Several high profile British Columbia politicians attended an event celebrating China’s takeover of Hong Kong alongside Chinese Communist Party (CCP) officials last week. 

According to Richmond News, the Hong Kong Economic Trade office held an event on Jun. 23 on the anniversary of the establishment of the Hong Kong Special Administrative Region. 

Among those who attended as VIP guests were Chinese consul general Tong Xiaoling, former Conservative MP Alice Wong, Richmond Mayor Malcolm Brodie and Asia Pacific Foundation CEO Jeff Nankivell.

The event was met by a group of anti-CCP protestors calling for China to stay out of Hong Kong’s affairs.

“Given the huge influence of Hong Kong immigrants, or those who came by way of the Hong Kong pathway, seeking refuge here in Canada to start a new life in the past two or three years, I think we cannot allow ourselves to just be so naive, or just be so wilfully blind to just look at the invitation as no harm and it’s just standard practice,” said Vancouverites Concerned about Hong Kong protestor Fanella Sung.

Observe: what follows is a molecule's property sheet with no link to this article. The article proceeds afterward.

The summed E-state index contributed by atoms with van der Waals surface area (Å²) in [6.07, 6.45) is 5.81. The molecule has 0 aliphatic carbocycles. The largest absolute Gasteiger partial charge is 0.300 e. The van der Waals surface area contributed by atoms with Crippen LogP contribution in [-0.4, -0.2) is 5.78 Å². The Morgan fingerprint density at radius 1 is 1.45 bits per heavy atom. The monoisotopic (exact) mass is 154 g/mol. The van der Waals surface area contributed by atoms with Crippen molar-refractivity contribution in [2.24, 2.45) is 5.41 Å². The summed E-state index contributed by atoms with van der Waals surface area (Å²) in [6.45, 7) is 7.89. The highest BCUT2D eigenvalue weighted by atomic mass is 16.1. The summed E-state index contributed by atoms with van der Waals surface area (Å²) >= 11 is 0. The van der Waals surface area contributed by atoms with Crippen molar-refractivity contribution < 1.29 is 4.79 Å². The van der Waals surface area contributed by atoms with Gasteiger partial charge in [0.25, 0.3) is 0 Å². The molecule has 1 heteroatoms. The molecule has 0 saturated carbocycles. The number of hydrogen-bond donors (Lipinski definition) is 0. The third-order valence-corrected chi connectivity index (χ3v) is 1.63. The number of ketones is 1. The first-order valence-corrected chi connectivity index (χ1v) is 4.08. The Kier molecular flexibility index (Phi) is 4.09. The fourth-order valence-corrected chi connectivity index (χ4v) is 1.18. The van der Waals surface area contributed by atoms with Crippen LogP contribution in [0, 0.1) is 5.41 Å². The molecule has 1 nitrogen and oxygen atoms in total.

“When people attend those events, you are not just being polite, you are encouraging and fostering the relationship with that foreign power. You’re like not cultivating a relationship with your electorate or community. You are fostering and building relationship with that foreign power with their representatives there.”

In 2020, Chinese authorities moved into Hong Kong and introduced a National Security Law which allowed the communist government to deport and arrest dissidents within Hong Kong. 

The law was met by weeks of rolling protests and demonstrations. Critics claimed that the move effectively ended the “one country two systems” agreement in place in Hong Kong since 1997. 

Last month, the Director of the Canadian Security Intelligence Services David Vigneault warned in a speech to the University of British Columbia that public officials should be weary of foreign interference from countries like China. 

“Elected and public officials across all levels of government, representing all political parties, staff, and public servants are also potential targets of foreign interference. Virtually anyone with input into or influence over the public policy decision-making process — is an attractive target for those looking to advance their interests covertly,” said Vigneault.

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